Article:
Governor Tom Wolf is once again trying to address Pennsylvania's lousy charter funding rules, but right-sizing charter funding would cut into charter profiteering, and so, the pushback is under way.
A full package of the current talking points turned up in The Daily Signal, a right-wing website. This piece of commentary comes from Amber Northern, a senior vp for research at the reformy Fordham Institute and Lenny McCallister, who, after a career as a media commentary guy, now holds down dual jobs as CEO of the Pennsylvania Coalition of Public Charter Schools and as a senior fellow at the Commonwealth Foundation, a free market thinky tank with ties to ALEC.
The big hook they want to hang their argument on is a recent piece of research conducted for Fordham by Mark "Jersey Jazzman" Weber. For whatever reason, they choose not to link to that research, but you can find it here. Read that, and then read further insights about the research itself here, from Weber himself. The key finding that they would like you to notice is that when students leave a public school for charters, the per-pupil spending in the public school mostly goes up. This, they note, is "contrary to charter critics' preferred narrative" (thereby suggesting that this is a concern that charter critics made up, rather than a sincere concern).
However, what this charter critic has always said is that you can't run multiple school districts for the money that was barely enough to run one district, and the Weber research absolutely underlines that. I'm going to grossly oversimplify here, but the bottom line is that fixed costs are real. For instance, a special ed teacher is a fixed cost. If she used to serve ten students, but three leave, the district still has to keep her, but the expense of paying her is now stretched over seven students, resulting in higher per-pupil expenditures.
Northern and McCallister would like to offer another explanation, which is that charter schools in PA receive less money per pupil than district schools. That's true--mostly (we'll get to the mostly in a second). But public schools have expenses that charter schools do not (for instance, PA cyber charters do not have transportation costs). And public schools have fixed costs. And public schools are owned by the taxpayers, and therefor the taxpayers are responsible for maintenance of those buildings.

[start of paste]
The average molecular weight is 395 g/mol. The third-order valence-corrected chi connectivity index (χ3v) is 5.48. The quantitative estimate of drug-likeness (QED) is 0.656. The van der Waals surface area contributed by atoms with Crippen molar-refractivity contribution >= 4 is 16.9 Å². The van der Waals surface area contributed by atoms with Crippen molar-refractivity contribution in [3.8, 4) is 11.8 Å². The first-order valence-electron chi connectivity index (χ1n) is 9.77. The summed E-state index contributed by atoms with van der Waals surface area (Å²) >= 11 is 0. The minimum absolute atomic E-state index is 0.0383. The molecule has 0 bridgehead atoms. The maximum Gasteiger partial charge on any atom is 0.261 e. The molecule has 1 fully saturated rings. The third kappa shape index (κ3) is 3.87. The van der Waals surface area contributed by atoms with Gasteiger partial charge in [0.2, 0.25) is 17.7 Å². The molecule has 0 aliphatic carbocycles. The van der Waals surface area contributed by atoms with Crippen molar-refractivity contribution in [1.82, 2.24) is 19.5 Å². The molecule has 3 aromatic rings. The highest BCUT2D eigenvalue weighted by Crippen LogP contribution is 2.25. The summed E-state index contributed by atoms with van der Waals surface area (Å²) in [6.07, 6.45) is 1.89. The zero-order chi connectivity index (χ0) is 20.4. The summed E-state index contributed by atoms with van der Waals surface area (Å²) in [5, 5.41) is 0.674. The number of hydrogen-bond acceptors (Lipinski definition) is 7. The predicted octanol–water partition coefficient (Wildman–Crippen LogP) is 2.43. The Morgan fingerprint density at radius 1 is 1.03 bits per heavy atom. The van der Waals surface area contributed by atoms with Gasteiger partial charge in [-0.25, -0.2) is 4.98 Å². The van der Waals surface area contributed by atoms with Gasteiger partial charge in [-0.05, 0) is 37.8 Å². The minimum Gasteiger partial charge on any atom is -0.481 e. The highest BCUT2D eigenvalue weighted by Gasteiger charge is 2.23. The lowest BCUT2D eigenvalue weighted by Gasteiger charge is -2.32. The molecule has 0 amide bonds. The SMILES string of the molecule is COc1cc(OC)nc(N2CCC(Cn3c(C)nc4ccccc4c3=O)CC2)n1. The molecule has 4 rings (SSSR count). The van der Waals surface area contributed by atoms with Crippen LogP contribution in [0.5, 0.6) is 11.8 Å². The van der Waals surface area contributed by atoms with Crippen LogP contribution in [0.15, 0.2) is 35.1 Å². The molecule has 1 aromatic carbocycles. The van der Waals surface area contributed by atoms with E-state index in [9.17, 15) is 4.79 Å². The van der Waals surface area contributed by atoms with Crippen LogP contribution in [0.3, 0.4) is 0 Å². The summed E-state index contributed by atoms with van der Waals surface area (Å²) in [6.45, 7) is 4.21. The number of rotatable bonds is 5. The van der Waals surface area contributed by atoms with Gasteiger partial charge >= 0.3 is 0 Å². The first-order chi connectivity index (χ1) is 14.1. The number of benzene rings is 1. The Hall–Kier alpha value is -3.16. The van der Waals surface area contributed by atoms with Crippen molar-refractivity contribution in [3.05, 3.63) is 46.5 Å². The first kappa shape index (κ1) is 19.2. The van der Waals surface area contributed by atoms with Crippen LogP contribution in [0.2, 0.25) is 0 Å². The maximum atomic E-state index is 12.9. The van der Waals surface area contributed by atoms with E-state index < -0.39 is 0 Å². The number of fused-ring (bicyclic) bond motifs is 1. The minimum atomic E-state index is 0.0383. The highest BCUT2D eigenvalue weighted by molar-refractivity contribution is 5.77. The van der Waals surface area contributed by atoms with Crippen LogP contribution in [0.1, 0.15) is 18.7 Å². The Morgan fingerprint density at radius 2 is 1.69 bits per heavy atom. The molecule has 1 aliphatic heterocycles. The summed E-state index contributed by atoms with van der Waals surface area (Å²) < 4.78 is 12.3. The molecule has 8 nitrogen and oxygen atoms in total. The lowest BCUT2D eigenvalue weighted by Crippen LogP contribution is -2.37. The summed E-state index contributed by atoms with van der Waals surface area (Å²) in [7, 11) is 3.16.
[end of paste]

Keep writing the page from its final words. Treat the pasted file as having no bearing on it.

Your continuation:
But the most important point to grasp about this argument is that it is an irrelevant smokescreen.
Charter fans are concerned because "according to news sources, the new funding formula would take about $280 million currently due to charters and transfer it to school districts."
Except that it's not being "transferred" to districts, because it represents money that charters were never "due" in the first place.
Pennsylvania charters take advantage of two huge loopholes in the law.
One is in regards to special ed students. PA students with special needs are sorted into tiers, with Tier 1 for students who need minimal intervention (eg an hour a week of speech therapy) and Tier 3 higher intervention (eg a full-time nurse or outplacement at a special school at district expense). Public schools are reimbursed by the state according to the cost levels of those tiers. Charters are reimbursed as if all their students with special needs are Tier 3 students. This means that students with low-cost special needs are like gold for the charters, who are reimbursed at levels far beyond the actual cost of the students.
The other loophole is in the cyber charter biz, where the schools are reimbursed at the full per-pupil level of a bricks and mortar school. In effect, the cyber charter industry says, "We can do this job for far less, but we'd like you to just pay us a bunch of extra money, anyway."
Governor Wolf wants to close those two loopholes. That's where the $280 million comes from--cutting charters off from money they never had a legitimate claim to in the first place.
Wolf is not calling for charters to shut down. He's not demanding that Pennsylvania students have fewer choices. The proposed changes would not have the slightest effect on families' freedom to choose educational options. Wolf is calling for a more responsible use of taxpayer money (plus actual regular audits for cybers, some of which have been audited in never).
Charter proponents arguing against Wolf are not standing up for students or choice or freedom; they're standing up for the charter industry's right to rake in unearned windfall profits year after year at taxpayer expense. There's no reason for the gravy train to keep running.